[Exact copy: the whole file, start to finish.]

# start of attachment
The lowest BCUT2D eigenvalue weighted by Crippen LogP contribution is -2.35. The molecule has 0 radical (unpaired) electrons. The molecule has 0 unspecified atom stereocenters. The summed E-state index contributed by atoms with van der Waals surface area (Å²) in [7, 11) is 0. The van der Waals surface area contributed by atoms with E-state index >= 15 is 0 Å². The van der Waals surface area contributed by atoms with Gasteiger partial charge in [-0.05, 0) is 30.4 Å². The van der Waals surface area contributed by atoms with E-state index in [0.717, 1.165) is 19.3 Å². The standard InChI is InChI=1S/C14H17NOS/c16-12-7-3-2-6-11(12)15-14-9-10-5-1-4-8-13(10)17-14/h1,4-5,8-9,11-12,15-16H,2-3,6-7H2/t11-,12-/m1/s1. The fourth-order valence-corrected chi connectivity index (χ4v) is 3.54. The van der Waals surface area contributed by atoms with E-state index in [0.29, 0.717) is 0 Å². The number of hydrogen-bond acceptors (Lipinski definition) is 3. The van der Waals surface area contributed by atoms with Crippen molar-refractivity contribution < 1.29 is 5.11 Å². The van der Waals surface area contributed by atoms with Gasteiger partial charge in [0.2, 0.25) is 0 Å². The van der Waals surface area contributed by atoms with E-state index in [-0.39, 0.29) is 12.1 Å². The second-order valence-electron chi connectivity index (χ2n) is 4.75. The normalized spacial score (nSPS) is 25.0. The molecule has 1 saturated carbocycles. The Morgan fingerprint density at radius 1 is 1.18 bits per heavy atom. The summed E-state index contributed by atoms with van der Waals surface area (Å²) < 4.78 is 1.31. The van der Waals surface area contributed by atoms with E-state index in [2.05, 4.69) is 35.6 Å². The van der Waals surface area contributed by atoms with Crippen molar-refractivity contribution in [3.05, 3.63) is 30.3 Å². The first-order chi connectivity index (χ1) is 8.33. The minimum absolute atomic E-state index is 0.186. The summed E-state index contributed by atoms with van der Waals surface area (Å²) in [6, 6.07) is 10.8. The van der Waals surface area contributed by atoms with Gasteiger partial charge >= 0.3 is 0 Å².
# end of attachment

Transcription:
The lowest BCUT2D eigenvalue weighted by Crippen LogP contribution is -2.35. The molecule has 0 radical (unpaired) electrons. The molecule has 0 unspecified atom stereocenters. The summed E-state index contributed by atoms with van der Waals surface area (Å²) in [7, 11) is 0. The van der Waals surface area contributed by atoms with E-state index >= 15 is 0 Å². The van der Waals surface area contributed by atoms with Gasteiger partial charge in [-0.05, 0) is 30.4 Å². The van der Waals surface area contributed by atoms with E-state index in [0.717, 1.165) is 19.3 Å². The standard InChI is InChI=1S/C14H17NOS/c16-12-7-3-2-6-11(12)15-14-9-10-5-1-4-8-13(10)17-14/h1,4-5,8-9,11-12,15-16H,2-3,6-7H2/t11-,12-/m1/s1. The fourth-order valence-corrected chi connectivity index (χ4v) is 3.54. The van der Waals surface area contributed by atoms with E-state index in [0.29, 0.717) is 0 Å². The number of hydrogen-bond acceptors (Lipinski definition) is 3. The van der Waals surface area contributed by atoms with Crippen molar-refractivity contribution < 1.29 is 5.11 Å². The van der Waals surface area contributed by atoms with Gasteiger partial charge in [0.2, 0.25) is 0 Å². The van der Waals surface area contributed by atoms with E-state index in [-0.39, 0.29) is 12.1 Å². The second-order valence-electron chi connectivity index (χ2n) is 4.75. The normalized spacial score (nSPS) is 25.0. The molecule has 1 saturated carbocycles. The Morgan fingerprint density at radius 1 is 1.18 bits per heavy atom. The summed E-state index contributed by atoms with van der Waals surface area (Å²) < 4.78 is 1.31. The van der Waals surface area contributed by atoms with E-state index in [2.05, 4.69) is 35.6 Å². The van der Waals surface area contributed by atoms with Crippen molar-refractivity contribution in [3.05, 3.63) is 30.3 Å². The first-order chi connectivity index (χ1) is 8.33. The minimum absolute atomic E-state index is 0.186. The summed E-state index contributed by atoms with van der Waals surface area (Å²) in [6, 6.07) is 10.8. The van der Waals surface area contributed by atoms with Gasteiger partial charge >= 0.3 is 0 Å².